Lomachenko's style in detail
On December 8, Puerto Rican Jose Pedraza will fight against Ukrainian Vasyl Lomachenko in the ring of New York’s Hulu Theatre. Many experts and professionals consider Lomachenko the best boxer of this age. What skills of two time Olympics champion impressed the boxing world? The American boxing promoter Bob Arum says:
“I’ve never seen anything like this. He is phenomenal. Vasyl Lomachenko is technically the best fighter that I have seen since the early Muhammad Ali”
Speed, reaction, skills… It is clear: Lomachenko can fight like no other and he is so fast, no one can catch him. But what is it that has to be done to fight differently? How to use your advantage in speed? We want to highlight several elements Vasyl Lomachenko loves to use in the rink to make his opponent very uncomfortable.
Before you continue to read, check out who is Jose Pedraza and what he has to offer in the upcoming fight.
Have you noticed how Lomachenko could suddenly appear at the opponent’s side or back and at once land one or several hits? Ukrainian is right-handed boxer trained to be a southpaw. His pivoting step starts from a few jabs to opponent’s head to make him raise hands. Next, Vasia side steps to the right behind the lead leg popping out at the opponent’s left flank. The latter looks through the gloves but the Ukrainian is nowhere to be found. Thus, he has to open up and change the stance and receives a punch from the left. And if he did not loosen defense, he would get a hit in the neck or a liver shot.
Lomachenko is not the first one to actively use pivoting and side-stepping. Mike Tyson’s technique taught to him by the famous Cus D'Amato, was based on constant changes of attack angles. Mike’s strategy was set to “destroy” the opponent and together with the boxer’s talent, it made a great KO artist put of him. Loma might not have the punching power of Tyson, but if you take a few hits like that, you struggle to make it to next round.
Another great American boxing trainer Freddie Roach thought of a training technique that enhances your spatial intelligence and hand coordination.
Many boxing elements are aimed to provoke the opponent, make him act in a certain way. Lomachenko uses feints to make the opponent open up for the hit from another hand.
It is worth mentioning that the Ukrainian starts to use them only in case the opponent tightens defense, not even trying to attack anymore. The boxer’s instinct reacts to Loma’s hand moves and makes him dash in the opposite direction. And there he is met with the prepared punch by Lomachenko. It turns out flashy and pretty effective when the opponent is disoriented.
Another effective tool in Lomachenko's arsenal is his avalanche of blows to the body, which winds up with a blow to the head. During one of his training sessions, the Ukrainian scored 80 hits per eight seconds. Neither the eye nor the conventional video camera can capture that kind of speed.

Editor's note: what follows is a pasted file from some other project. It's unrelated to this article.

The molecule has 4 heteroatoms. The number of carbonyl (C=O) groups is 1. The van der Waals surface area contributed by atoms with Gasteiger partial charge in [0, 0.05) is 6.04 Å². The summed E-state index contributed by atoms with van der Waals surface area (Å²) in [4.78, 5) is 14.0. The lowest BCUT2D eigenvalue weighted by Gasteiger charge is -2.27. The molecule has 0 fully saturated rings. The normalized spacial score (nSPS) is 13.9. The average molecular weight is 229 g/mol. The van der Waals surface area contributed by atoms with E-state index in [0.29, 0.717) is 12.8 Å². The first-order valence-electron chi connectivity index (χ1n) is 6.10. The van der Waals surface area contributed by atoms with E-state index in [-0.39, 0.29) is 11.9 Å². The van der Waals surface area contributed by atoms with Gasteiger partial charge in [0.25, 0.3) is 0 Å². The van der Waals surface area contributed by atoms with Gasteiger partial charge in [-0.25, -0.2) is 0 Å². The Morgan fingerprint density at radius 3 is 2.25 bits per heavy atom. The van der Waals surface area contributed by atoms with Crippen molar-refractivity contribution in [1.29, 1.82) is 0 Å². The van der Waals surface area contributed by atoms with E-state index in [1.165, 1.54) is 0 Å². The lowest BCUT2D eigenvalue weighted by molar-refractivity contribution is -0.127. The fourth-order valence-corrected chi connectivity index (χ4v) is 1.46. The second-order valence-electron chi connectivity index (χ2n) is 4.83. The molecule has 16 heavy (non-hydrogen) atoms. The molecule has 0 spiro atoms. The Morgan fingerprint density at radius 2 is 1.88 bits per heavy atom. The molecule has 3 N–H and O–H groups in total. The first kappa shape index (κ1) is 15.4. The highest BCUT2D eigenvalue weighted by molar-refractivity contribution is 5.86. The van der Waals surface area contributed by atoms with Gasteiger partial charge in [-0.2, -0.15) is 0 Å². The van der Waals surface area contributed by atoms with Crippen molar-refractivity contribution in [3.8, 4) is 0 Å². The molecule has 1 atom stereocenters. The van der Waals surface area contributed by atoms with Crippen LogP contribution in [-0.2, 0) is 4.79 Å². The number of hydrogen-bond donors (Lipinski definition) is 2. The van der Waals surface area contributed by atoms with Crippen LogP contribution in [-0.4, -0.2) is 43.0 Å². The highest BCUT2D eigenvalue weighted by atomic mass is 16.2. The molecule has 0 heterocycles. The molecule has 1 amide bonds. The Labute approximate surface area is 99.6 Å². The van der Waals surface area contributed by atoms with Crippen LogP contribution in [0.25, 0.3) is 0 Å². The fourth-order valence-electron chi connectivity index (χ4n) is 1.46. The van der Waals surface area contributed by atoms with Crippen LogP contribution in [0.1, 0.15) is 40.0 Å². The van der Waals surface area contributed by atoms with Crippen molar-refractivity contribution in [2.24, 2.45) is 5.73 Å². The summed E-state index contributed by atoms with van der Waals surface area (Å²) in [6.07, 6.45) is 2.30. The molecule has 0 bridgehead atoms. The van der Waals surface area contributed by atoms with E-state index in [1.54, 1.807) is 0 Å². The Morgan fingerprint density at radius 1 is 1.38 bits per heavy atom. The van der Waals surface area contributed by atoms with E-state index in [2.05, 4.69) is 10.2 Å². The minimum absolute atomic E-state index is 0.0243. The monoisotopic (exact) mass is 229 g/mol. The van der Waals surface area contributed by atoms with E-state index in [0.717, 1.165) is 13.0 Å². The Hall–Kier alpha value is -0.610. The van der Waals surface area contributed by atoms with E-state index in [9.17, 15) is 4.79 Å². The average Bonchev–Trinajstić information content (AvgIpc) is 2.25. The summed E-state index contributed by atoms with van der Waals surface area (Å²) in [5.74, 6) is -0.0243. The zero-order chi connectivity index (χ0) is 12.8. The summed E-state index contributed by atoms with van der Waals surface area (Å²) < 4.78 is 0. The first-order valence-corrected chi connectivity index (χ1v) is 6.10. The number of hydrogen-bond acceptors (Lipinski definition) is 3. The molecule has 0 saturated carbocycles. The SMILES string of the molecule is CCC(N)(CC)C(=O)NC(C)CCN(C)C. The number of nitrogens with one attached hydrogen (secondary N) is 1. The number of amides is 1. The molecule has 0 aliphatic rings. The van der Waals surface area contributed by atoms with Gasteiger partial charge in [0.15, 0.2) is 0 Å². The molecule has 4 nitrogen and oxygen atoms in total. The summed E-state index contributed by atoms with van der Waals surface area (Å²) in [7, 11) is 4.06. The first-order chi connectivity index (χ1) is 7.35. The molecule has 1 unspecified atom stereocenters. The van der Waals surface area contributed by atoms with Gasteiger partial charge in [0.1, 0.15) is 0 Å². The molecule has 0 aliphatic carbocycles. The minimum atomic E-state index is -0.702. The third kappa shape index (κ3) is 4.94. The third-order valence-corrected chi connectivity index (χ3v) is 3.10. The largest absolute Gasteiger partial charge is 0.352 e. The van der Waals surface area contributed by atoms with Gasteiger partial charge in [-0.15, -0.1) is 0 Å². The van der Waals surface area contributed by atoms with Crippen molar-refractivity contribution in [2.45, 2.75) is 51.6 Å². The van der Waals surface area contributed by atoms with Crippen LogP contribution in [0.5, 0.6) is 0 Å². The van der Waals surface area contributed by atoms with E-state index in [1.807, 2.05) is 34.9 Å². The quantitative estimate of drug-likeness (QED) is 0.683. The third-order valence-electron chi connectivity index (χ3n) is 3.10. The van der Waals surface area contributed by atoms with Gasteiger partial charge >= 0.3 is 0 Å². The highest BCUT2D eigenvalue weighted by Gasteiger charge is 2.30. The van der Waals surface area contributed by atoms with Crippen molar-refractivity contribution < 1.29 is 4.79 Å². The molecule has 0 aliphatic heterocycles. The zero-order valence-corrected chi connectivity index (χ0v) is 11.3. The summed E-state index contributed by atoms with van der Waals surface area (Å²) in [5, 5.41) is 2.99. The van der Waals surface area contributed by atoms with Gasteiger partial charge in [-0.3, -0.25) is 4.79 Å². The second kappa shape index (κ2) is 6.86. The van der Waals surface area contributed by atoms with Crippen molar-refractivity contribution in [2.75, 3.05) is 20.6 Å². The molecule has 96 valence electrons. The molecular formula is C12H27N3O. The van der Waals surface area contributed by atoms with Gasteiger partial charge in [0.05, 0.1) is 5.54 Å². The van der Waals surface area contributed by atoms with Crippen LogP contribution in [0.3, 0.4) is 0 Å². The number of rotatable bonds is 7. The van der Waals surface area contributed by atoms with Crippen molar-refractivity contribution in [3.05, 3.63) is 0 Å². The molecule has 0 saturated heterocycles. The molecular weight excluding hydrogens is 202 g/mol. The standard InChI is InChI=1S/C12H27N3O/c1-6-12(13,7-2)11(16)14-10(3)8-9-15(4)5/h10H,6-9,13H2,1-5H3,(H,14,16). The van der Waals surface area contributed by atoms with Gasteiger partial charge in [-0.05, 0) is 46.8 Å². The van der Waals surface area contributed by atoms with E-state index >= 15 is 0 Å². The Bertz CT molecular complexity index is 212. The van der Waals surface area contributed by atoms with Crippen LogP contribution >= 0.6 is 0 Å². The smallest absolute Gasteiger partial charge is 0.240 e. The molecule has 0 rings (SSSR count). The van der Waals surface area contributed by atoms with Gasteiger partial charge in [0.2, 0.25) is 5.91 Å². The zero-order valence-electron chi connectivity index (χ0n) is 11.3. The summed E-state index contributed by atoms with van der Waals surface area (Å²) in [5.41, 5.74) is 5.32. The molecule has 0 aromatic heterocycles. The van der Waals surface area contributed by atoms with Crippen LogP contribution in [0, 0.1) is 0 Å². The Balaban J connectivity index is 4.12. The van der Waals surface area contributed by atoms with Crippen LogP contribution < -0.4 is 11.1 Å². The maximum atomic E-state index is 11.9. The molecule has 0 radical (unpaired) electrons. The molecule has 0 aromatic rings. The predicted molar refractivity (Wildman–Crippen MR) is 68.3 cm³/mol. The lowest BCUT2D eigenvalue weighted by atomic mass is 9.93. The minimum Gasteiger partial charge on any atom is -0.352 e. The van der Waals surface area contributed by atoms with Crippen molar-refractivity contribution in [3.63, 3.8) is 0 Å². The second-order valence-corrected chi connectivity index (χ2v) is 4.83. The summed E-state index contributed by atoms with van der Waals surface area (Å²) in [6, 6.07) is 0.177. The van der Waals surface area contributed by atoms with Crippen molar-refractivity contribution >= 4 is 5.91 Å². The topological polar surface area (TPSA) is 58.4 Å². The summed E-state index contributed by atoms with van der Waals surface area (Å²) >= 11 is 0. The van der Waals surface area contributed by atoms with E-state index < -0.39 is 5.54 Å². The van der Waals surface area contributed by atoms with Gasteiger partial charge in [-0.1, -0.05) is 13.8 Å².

Everybody finds it tough to hold out against such hail of blows. But what's actually the coolest thing about this combo is that this entire 'smashing the torso' stuff is merely a prelude for the surprise punch to the head. It could also be the combo to the head, with subsequent return to the torso. And so on.
Pendulum-like movements, when the body moves from side to side are among the basics of the defense in boxing. It is harder for the attacker to hit the moving target. Lomachenko has been great in the use of this element. With his speed and reaction time, he can evade the opponent's blows, even in an uncomfortable situation.
Apart from that, Lomachenko boasts an effective countermeasure to this kind of defense. As the combo often goes, the right punch follows the left, which makes perfect sense. Lomacheko's combos of double or triple shots to the same spot always wreck the opponent's own rhythm, and he ends up not knowing what to expect from the Ukrainian.
A great example was observed in the bout against Chonlatarn Piriyapinyo, where Lomachenko got his left arm injured; he only used his right for several rounds in a row. But even with that unpleasant turn, he managed to tie his blows into combos.
Fast thinking and ease in the ring
In his bout against Sosa, the Ukrainian acted like a toreador. During the fight with Koasichi, he twisted his arms like Popeye The Sailor. At that moment, his face reveals very true emotions; he's happy, he's excited, he plays with his opponent. And whenever you do things with such ease, it always looks light-heartedly.
Vasyl Lomachenko is the world's versatile boxer of our time. With his way of thinking, he uses his own experience to show an endless number of combinations, every single of them being a piece of his own style. And with every next fight, that style will be replenished by the new decision, tricks and developments. Some of these we will see in New York on December 8.